Friday, August 31, 2012

The tale of a Greek village

My wife comes from a village in Northern Greece of about 2.000-3.000 people.

When I first visited there in 1977, excitement was under way because an entrepreneur had started a new company to produce textiles. This generated enormous impulse to economic activity in the village which, until then, seemed to have lived primarily on tobacco farming and services. I would guess that the company employed several hundred people. My wife would say, with a bit of Greek exaggeration, that they employed all the people from the village (and many from neighboring villages).

Several years later, I don't recall whether it was before or after the Euro, the company was closed because the owner decided to move his production to Bulgaria. That's when the villagers learned how nice it had been to have entrepreneurs around. For many years, the building sat there empty. More recently, a new entrepreneur has come and I guess he is producing some kind of furniture, albeit with a lot less staff than the textile producer had employed. How it is going since the crisis, I don't know.

Just imagine what would happen to the Greek economy if only one out of every two villages of that size were blessed with an entrepreneur who starts up a new business employing, say, 25-100 people! What should those businesses produce? I haven't got the faintest idea and no "planner" should worry about that too much! I am confident, however, that if each such village were to create special business conditions which make it attractive for an entrepreneur to invest, that entrepreneur would on his own come up with ideas as to what he should invest in.

Suppose Greece implemented a law allowing villages to offer special business conditions to entrepreneurs who create jobs. Call that law "Law 1830" to commemorate Greece's independence. Start a marketing campaign with the motto: "Every village should have at least one 1830-company!"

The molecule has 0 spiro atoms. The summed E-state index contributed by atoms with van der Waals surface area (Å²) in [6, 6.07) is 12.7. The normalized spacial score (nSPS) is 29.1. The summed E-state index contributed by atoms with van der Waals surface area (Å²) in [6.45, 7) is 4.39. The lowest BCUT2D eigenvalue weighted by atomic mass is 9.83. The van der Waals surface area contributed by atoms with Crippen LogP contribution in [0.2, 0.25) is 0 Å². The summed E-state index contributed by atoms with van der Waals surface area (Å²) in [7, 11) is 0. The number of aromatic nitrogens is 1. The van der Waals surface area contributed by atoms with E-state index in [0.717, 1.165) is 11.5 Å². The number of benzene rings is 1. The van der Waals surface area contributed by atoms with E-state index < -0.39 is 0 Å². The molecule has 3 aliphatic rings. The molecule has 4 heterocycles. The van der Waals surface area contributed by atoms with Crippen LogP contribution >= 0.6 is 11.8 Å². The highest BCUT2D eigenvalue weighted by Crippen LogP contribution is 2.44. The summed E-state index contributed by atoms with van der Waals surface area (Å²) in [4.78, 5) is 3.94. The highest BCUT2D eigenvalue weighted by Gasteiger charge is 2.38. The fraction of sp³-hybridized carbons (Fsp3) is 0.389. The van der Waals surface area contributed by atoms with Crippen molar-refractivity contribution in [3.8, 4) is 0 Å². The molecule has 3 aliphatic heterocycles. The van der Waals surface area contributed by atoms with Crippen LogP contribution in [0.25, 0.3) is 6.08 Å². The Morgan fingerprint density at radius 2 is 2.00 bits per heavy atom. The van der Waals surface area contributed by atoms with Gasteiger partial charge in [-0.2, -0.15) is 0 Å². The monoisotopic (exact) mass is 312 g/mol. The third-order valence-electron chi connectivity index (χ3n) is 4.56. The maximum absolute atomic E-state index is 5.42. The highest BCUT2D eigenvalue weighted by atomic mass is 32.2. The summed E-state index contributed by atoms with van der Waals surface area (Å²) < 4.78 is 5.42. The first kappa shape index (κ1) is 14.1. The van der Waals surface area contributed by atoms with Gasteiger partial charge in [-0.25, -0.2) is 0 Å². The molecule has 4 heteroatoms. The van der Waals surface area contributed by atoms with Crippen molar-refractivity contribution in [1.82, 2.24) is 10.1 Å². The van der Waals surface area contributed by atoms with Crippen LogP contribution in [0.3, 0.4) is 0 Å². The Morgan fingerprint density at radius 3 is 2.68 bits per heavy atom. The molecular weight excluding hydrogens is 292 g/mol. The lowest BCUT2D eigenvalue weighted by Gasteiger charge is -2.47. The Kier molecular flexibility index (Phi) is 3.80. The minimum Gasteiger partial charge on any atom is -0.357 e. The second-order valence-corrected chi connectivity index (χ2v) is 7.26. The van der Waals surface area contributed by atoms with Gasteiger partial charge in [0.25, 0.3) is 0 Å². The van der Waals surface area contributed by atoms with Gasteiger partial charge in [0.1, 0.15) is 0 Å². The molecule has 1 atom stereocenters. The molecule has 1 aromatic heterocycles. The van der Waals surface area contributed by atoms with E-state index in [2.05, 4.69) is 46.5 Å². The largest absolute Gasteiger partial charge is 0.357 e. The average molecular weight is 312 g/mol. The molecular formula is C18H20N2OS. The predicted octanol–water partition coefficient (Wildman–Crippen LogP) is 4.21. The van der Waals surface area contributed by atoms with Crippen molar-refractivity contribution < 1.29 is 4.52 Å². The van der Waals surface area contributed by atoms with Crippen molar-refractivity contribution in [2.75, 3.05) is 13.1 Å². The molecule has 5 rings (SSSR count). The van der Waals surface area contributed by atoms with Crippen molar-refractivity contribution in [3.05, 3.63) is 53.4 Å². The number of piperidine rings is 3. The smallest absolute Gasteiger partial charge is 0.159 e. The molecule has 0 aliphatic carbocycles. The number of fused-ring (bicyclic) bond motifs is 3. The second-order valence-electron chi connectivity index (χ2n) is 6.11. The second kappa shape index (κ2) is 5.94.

What should those "special business conditions" be? Well, if I were such an entrepreneur, I would like to know that I can start my business in a hurry, without much red tape, and that I only have to talk with one person, say the mayor of the village, about all that. I would like to know that I can hire (and, when necessary, fire) staff at my own discretion. I would like to know that I can negotiate my wages/salaries completely independently with my staff. If the mayor offered my a nice property at a favorable price, it wouldn't hurt but I wouldn't make it a condition (unless neighboring villages offered me such a deal; then I would have to negotiate). If the government allowed me to defer some taxes/levies during the start-up time, that would be a welcome action. It wouldn't cost the government anything because the new taxes generated by my business would by far exceed that.

And, of course, I would ask myself how I could make money through my investment. To figure that out, however, I would consider as my own, proprietory responsibility and, as an entrepreneur, I would feel totally capable of handling that.

I repeat what I have already said above: "Just imagine what would happen to the Greek economy if only one out of every two villages of that size were blessed with an entrepreneuer who starts up a new business employing, say, 25-100 people!"

My brother-in-law started his own small business in the village about 30 years ago. With his savings from various hard-labor jobs, he purchased his first equipment for earthmoving. The business expanded into the supply of construction materials. As the Greek recycling of foreign debt into domestic liquidity/demand accelerated, his business expanded accordingly: everybody - particularly villages and other public institutions - had plenty of cash and could place a lot of orders for earthmoving and construction. Particularly the 2000s were a Golden Age for my brother-in-law.

When the crisis hit, his Golden Age came to a sudden halt. Luckily, he had always saved and invested (and never borrowed money) so that he could keep his business going, albeit it at a rock-bottom level and, more often than not, he is rewarded with losses for his efforts instead of profits.

My nephew, not even 25 years old, is a bright kid; a real "doer". He doesn't see the tragedy in all of this. Instead, he sees the opportunity.

With energy costs exploding, people in the area have to cut down, among many others, on heating expenses. It gets very cold during the winters in Northern Greece!